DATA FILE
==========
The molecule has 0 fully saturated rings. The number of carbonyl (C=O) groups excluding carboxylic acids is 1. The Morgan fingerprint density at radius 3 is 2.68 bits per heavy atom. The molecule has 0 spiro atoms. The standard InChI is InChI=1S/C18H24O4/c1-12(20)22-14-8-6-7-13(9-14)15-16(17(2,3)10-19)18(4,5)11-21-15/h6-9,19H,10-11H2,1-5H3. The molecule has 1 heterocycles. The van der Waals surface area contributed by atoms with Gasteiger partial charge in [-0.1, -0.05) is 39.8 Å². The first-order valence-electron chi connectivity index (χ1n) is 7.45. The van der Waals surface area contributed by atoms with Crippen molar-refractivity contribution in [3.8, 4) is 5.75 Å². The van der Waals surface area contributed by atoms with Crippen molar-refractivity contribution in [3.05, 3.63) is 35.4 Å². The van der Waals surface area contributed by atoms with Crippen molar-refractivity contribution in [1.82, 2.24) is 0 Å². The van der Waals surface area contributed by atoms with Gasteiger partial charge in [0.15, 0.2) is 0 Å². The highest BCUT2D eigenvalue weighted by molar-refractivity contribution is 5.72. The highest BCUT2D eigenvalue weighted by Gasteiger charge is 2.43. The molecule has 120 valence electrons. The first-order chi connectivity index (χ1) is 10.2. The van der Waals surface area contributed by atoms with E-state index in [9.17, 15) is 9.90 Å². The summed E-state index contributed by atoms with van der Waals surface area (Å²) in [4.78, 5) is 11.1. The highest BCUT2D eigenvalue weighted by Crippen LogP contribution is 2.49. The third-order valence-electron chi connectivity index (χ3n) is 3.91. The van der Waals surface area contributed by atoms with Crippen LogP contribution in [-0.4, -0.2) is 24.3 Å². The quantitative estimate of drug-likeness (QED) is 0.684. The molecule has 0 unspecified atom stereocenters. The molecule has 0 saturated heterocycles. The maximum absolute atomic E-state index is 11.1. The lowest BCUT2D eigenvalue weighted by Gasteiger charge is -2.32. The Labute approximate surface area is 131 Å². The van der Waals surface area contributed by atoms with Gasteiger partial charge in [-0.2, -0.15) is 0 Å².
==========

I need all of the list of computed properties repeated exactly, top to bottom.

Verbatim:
The molecule has 0 fully saturated rings. The number of carbonyl (C=O) groups excluding carboxylic acids is 1. The Morgan fingerprint density at radius 3 is 2.68 bits per heavy atom. The molecule has 0 spiro atoms. The standard InChI is InChI=1S/C18H24O4/c1-12(20)22-14-8-6-7-13(9-14)15-16(17(2,3)10-19)18(4,5)11-21-15/h6-9,19H,10-11H2,1-5H3. The molecule has 1 heterocycles. The van der Waals surface area contributed by atoms with Gasteiger partial charge in [-0.1, -0.05) is 39.8 Å². The first-order valence-electron chi connectivity index (χ1n) is 7.45. The van der Waals surface area contributed by atoms with Crippen molar-refractivity contribution in [3.8, 4) is 5.75 Å². The van der Waals surface area contributed by atoms with Crippen molar-refractivity contribution in [3.05, 3.63) is 35.4 Å². The van der Waals surface area contributed by atoms with Crippen molar-refractivity contribution in [1.82, 2.24) is 0 Å². The van der Waals surface area contributed by atoms with Gasteiger partial charge in [0.15, 0.2) is 0 Å². The highest BCUT2D eigenvalue weighted by molar-refractivity contribution is 5.72. The highest BCUT2D eigenvalue weighted by Gasteiger charge is 2.43. The molecule has 120 valence electrons. The first-order chi connectivity index (χ1) is 10.2. The van der Waals surface area contributed by atoms with E-state index in [9.17, 15) is 9.90 Å². The summed E-state index contributed by atoms with van der Waals surface area (Å²) in [4.78, 5) is 11.1. The highest BCUT2D eigenvalue weighted by Crippen LogP contribution is 2.49. The third-order valence-electron chi connectivity index (χ3n) is 3.91. The van der Waals surface area contributed by atoms with Crippen LogP contribution in [-0.4, -0.2) is 24.3 Å². The quantitative estimate of drug-likeness (QED) is 0.684. The molecule has 0 unspecified atom stereocenters. The molecule has 0 saturated heterocycles. The maximum absolute atomic E-state index is 11.1. The lowest BCUT2D eigenvalue weighted by Gasteiger charge is -2.32. The Labute approximate surface area is 131 Å². The van der Waals surface area contributed by atoms with Gasteiger partial charge in [-0.2, -0.15) is 0 Å².